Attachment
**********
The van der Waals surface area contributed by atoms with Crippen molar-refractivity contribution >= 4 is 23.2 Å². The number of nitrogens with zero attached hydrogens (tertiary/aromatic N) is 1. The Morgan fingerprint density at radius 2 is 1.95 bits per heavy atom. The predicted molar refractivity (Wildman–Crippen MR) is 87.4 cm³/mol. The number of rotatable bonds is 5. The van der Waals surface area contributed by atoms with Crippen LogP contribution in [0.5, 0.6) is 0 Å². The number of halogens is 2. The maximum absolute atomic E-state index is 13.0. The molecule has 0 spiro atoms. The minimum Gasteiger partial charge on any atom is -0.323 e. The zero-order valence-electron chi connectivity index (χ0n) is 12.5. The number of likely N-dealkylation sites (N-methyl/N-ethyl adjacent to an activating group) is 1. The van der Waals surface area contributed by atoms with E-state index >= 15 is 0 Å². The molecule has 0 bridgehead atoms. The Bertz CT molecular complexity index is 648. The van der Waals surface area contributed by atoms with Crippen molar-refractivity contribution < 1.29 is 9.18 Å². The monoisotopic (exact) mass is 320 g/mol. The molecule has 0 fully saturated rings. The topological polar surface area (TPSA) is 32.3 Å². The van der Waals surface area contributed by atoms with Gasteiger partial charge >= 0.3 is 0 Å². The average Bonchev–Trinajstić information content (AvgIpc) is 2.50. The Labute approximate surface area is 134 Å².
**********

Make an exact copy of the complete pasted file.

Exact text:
The van der Waals surface area contributed by atoms with Crippen molar-refractivity contribution >= 4 is 23.2 Å². The number of nitrogens with zero attached hydrogens (tertiary/aromatic N) is 1. The Morgan fingerprint density at radius 2 is 1.95 bits per heavy atom. The predicted molar refractivity (Wildman–Crippen MR) is 87.4 cm³/mol. The number of rotatable bonds is 5. The van der Waals surface area contributed by atoms with Crippen LogP contribution in [0.5, 0.6) is 0 Å². The number of halogens is 2. The maximum absolute atomic E-state index is 13.0. The molecule has 0 spiro atoms. The minimum Gasteiger partial charge on any atom is -0.323 e. The zero-order valence-electron chi connectivity index (χ0n) is 12.5. The number of likely N-dealkylation sites (N-methyl/N-ethyl adjacent to an activating group) is 1. The van der Waals surface area contributed by atoms with E-state index >= 15 is 0 Å². The molecule has 0 bridgehead atoms. The Bertz CT molecular complexity index is 648. The van der Waals surface area contributed by atoms with Crippen molar-refractivity contribution < 1.29 is 9.18 Å². The monoisotopic (exact) mass is 320 g/mol. The molecule has 0 fully saturated rings. The topological polar surface area (TPSA) is 32.3 Å². The van der Waals surface area contributed by atoms with Gasteiger partial charge >= 0.3 is 0 Å². The average Bonchev–Trinajstić information content (AvgIpc) is 2.50. The Labute approximate surface area is 134 Å².